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ORIGINAL ARTICLE
Year : 2018  |  Volume : 25  |  Issue : 4  |  Page : 252-256

Combined intrarectal lidocaine gel and periprostatic nerve block: A ‘balanced’ anaesthesia for transrectal ultrasound-guided prostate biopsy?


1 Department of Surgery, Urology Unit, Lagos University Teaching Hospital/College of Medicine, University of Lagos, Lagos, Nigeria
2 Department of Radiology, Lagos University Teaching Hospital/College of Medicine, University of Lagos, Lagos, Nigeria
3 Department of Anatomic and Molecular Pathology, Lagos University Teaching Hospital/College of Medicine, University of Lagos, Lagos, Nigeria
4 Department of Anaesthesia, Lagos University Teaching Hospital/College of Medicine, University of Lagos, Lagos, Nigeria

Correspondence Address:
Dr. Taiwo Opeyemi Alabi
Department of Surgery, Urology Unit, Lagos University Teaching Hospital/College of Medicine, University of Lagos, Lagos
Nigeria
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Source of Support: None, Conflict of Interest: None


DOI: 10.4103/npmj.npmj_145_18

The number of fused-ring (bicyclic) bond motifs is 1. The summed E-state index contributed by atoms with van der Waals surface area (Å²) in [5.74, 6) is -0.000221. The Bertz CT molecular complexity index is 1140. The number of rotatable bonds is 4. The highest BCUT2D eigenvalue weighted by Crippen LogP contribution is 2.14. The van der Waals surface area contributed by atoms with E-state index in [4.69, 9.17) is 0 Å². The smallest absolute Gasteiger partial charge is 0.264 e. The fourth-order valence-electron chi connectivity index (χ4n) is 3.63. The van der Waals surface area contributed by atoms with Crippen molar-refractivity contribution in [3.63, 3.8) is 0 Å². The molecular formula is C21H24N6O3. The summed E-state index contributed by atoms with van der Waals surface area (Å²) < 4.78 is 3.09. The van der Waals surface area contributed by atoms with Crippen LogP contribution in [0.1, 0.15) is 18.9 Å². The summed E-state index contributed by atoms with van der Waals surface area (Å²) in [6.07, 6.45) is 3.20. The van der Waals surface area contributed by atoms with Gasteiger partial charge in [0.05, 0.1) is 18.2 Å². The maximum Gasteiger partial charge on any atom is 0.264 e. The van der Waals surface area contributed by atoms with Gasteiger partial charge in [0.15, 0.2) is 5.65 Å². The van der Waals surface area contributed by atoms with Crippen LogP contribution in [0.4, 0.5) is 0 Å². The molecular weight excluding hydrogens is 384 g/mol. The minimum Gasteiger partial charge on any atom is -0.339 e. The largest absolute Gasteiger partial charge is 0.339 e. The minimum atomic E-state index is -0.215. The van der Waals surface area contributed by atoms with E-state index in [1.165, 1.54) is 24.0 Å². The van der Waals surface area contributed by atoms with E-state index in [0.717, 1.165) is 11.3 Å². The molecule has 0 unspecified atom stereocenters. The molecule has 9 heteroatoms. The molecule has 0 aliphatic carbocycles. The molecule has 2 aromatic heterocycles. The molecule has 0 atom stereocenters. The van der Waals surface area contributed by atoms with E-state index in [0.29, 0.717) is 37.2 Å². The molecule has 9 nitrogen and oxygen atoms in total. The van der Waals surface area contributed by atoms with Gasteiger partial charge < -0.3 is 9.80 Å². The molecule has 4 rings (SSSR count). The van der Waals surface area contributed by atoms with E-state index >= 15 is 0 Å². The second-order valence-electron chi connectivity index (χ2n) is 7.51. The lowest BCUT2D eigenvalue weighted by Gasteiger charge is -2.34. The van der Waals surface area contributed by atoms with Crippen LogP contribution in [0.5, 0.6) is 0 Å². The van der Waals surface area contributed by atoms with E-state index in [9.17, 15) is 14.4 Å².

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Background and Aim: Periprostatic nerve block (PNB) which appears to be the gold standard for pain relief during transrectal ultrasound-guided prostate (TrusP) biopsy has been proven to be lacking in providing satisfactory anaesthesia during transrectal ultrasound (Trus) probe insertion into the anorectum necessitating the addition of another technique to produce a ‘balanced’ anaesthesia. The aim of this study was to determine whether combined intrarectal lidocaine gel and periprostatic nerve block (cGPNB) will provide adequate anaesthesia at all stages of TrusP compared with caudal block (CB). Patients and Methods: Data were prospectively collected from patients with indications for TrusP who were randomly assigned to either cGPNB (Group A) or CB (Group B). Comparative analysis of the numerical rating pain score (NRS) between two groups was done after administration of anaesthesia, Trus probe insertion, biopsy needle puncture of the prostate and 1 h after biopsy. Results: There were 56 patients in Group A and 53 in Group B. There was no significant difference in NRS grouping between the two arms of the study after administration of anaesthesia (P = 0.93), biopsy needle puncture of the prostate (P = 0.28) and 1 h after the procedure (P = 0.39). There was no statistically significant difference in the number of patients with no/mild pain between the two arms of the study during probe insertion (P = 0.65). None of the patients in both arms of the study had severe pain. Across Group A and B, 35 (62.5%) versus 40 (75.5%), 20 (35.7%) versus 11 (20.8%) and 1 (1.8%) versus 2 (3.8%) adjudged the procedure as very tolerable, fairly tolerable and intolerable respectively (P = 0.20). All the patients in Group A versus 49 (92.5%) in Group B will choose the same anaesthesia for subsequent biopsies (P = 0.11). Conclusions: cGPNB provides balanced anaesthesia at all stages of TrusP with excellent patient tolerability.


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